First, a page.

We already have talked about the importance of Log Aggregation in Kubernetes and why the change in the behavior of the components makes it a mandatory requirement for any new architecture we deployed today.
To solve that part, we have a lot of different stacks that you probably have heard about. For example, if we follow the traditional Elasticsearch path, we will have the pure ELK stack from Elasticsearch, Logstash, and Kibana. Now this stack has been extended with the different “Beats” (FileBeat, NetworkBeat, …) that provides a light log forwarder to be added to the task.
Also, you can change Logstash for a CNCF component such as Fluentd that probably you have heard about, and in that case, we’re talking about an EFK stack following the same principle. And also, have the Grafana Labs view using promtail, Grafana Loki, and Grafana for dashboarding following a different perspective.
Then you can switch and change any component for the one of your preference, but in the end, you will have three different kinds of components:
- Forwarder: Component that will listen to all the log inputs, mainly the stdout/stderr output from your containers, and push it to a central component.
- Aggregator: Component that will receive all the traces for the forwarded, and it will have some rules to filter some of the events, format, and enrich the ones received before sending it to central storage.
- Storage: Component that will receive the final traces to be stored and retrieved for the different clients.
To simplify the management of that in Kubernetes, we have a great Kubernetes Operator named BanzaiCloud Logging Operator that tries to follow that approach in a declarative / policy manner. So let’s see how it works, and to explain it better, I will use its central diagram from its website:
This operator uses the same technologies we were talking about. It covers mainly the two first steps: Forwarding and Aggregation and the configuration to be sent to a Central Storage of your choice. To do that works with the following technologies, all of them part of the CNCF Landscape:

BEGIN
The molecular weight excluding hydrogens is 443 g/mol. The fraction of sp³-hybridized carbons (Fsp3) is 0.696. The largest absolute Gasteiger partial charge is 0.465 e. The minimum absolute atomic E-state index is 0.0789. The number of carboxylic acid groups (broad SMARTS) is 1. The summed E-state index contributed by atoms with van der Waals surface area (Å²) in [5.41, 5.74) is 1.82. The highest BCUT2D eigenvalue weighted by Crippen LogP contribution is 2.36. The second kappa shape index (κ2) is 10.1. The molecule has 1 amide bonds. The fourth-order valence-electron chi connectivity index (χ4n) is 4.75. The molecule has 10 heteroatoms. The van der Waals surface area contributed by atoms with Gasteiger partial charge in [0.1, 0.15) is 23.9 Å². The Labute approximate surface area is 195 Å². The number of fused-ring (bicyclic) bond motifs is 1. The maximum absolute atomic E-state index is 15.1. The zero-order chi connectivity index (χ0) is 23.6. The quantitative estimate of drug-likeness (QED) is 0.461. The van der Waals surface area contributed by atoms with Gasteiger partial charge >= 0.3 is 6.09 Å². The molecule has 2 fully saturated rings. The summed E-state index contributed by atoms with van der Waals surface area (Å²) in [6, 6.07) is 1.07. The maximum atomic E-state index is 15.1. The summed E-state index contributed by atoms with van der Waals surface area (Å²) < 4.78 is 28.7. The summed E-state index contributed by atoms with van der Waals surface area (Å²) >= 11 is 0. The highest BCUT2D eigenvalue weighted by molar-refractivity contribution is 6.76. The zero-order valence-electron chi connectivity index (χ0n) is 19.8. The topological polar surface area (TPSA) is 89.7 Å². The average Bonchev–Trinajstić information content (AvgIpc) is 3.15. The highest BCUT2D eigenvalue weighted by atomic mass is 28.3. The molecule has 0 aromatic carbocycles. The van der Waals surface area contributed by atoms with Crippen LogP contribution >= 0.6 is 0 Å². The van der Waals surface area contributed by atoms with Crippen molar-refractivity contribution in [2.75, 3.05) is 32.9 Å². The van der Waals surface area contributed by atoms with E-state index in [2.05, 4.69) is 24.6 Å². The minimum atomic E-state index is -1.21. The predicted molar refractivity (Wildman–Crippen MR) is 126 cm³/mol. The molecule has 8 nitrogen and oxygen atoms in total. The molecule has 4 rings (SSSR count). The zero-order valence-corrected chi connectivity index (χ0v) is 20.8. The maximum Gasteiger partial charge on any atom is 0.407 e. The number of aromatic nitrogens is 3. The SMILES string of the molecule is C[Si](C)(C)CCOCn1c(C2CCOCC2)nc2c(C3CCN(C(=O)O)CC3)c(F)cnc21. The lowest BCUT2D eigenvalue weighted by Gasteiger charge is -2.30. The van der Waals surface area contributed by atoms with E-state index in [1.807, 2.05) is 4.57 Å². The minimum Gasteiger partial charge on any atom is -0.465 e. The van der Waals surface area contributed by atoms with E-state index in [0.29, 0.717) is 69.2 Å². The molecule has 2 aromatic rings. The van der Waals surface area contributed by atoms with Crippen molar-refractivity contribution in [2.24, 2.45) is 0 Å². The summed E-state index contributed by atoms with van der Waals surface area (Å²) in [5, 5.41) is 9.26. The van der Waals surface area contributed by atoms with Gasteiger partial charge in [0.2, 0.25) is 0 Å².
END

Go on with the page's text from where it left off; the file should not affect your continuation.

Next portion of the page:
- Fluent-bit will act as a forwarded deployed on a DaemonSet mode to collect all the logs you have configured.
- Fluentd will act as an aggregator defining the flows and rules of your choice to adapt the trace flow you are receiving and sending to the output of your choice.
And as this is a Kubernetes Operator, this works in a declarative way. We will define a set of objects that will define our logging policies. We have the following components:
- logging – The logging resource defines the logging infrastructure for your cluster that collects and transports your log messages. It also contains configurations for Fluentd and Fluent-bit.
- output / clusteroutput – Defines an Output for a logging flow, where the log messages are sent. output will be namespaced based, and clusteroutput will be cluster based.
- flow / clusterflow – Defines a logging flow using filters and outputs. The flow routes the selected log messages to the specified outputs. flow will be namespaced based, and clusterflows will be cluster based.
In the picture below, you will see how these objects are “interacting” to define your desired logging architecture:
And apart from the policy mode, it also includes a lot of great features such as:
- Namespace isolation
- Native Kubernetes label selectors
- Secure communication (TLS)
- Configuration validation
- Multiple flow support (multiply logs for different transformations)
- Multiple output support (store the same logs in multiple storages: S3, GCS, ES, Loki, and more…)
- Multiple logging system support (multiple Fluentd, Fluent Bit deployment on the same cluster)
In upcoming articles we were talking about how we can implement this so you can see all the benefits that this CRD-based, policy-based approach can provide to your architecture.